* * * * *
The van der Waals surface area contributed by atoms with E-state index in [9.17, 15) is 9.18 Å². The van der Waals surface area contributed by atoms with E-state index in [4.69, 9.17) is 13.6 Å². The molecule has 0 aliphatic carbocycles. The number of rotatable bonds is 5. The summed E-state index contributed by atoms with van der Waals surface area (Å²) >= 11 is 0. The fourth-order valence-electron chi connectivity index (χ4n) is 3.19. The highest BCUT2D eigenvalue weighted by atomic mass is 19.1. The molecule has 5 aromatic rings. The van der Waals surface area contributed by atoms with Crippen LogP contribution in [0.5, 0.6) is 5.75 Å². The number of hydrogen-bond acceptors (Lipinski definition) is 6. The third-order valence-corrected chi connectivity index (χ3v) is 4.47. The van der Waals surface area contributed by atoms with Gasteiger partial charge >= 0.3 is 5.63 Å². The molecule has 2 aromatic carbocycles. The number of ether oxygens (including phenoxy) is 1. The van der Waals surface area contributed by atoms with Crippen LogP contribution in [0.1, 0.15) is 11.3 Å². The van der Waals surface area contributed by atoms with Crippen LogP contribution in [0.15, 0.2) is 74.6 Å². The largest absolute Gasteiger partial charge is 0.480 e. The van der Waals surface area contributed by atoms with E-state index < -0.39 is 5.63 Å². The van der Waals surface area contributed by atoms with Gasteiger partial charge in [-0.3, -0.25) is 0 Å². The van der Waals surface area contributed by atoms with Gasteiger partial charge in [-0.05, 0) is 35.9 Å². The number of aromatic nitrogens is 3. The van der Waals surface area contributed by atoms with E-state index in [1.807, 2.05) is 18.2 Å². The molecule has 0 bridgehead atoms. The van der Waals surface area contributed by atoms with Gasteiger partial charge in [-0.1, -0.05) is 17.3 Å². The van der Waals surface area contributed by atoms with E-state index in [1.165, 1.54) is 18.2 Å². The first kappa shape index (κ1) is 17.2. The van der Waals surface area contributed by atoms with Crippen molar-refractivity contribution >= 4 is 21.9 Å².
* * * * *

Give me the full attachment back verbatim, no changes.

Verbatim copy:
The van der Waals surface area contributed by atoms with E-state index in [9.17, 15) is 9.18 Å². The van der Waals surface area contributed by atoms with E-state index in [4.69, 9.17) is 13.6 Å². The molecule has 0 aliphatic carbocycles. The number of rotatable bonds is 5. The summed E-state index contributed by atoms with van der Waals surface area (Å²) >= 11 is 0. The fourth-order valence-electron chi connectivity index (χ4n) is 3.19. The highest BCUT2D eigenvalue weighted by atomic mass is 19.1. The molecule has 5 aromatic rings. The van der Waals surface area contributed by atoms with Crippen LogP contribution in [0.5, 0.6) is 5.75 Å². The number of hydrogen-bond acceptors (Lipinski definition) is 6. The third-order valence-corrected chi connectivity index (χ3v) is 4.47. The van der Waals surface area contributed by atoms with Gasteiger partial charge >= 0.3 is 5.63 Å². The molecule has 2 aromatic carbocycles. The number of ether oxygens (including phenoxy) is 1. The van der Waals surface area contributed by atoms with Crippen LogP contribution in [0.1, 0.15) is 11.3 Å². The van der Waals surface area contributed by atoms with Crippen LogP contribution in [0.15, 0.2) is 74.6 Å². The largest absolute Gasteiger partial charge is 0.480 e. The van der Waals surface area contributed by atoms with E-state index < -0.39 is 5.63 Å². The van der Waals surface area contributed by atoms with Gasteiger partial charge in [-0.3, -0.25) is 0 Å². The van der Waals surface area contributed by atoms with Gasteiger partial charge in [-0.05, 0) is 35.9 Å². The number of aromatic nitrogens is 3. The van der Waals surface area contributed by atoms with E-state index in [1.807, 2.05) is 18.2 Å². The molecule has 0 bridgehead atoms. The van der Waals surface area contributed by atoms with Gasteiger partial charge in [-0.1, -0.05) is 17.3 Å². The van der Waals surface area contributed by atoms with E-state index in [1.165, 1.54) is 18.2 Å². The first kappa shape index (κ1) is 17.2. The van der Waals surface area contributed by atoms with Crippen molar-refractivity contribution >= 4 is 21.9 Å².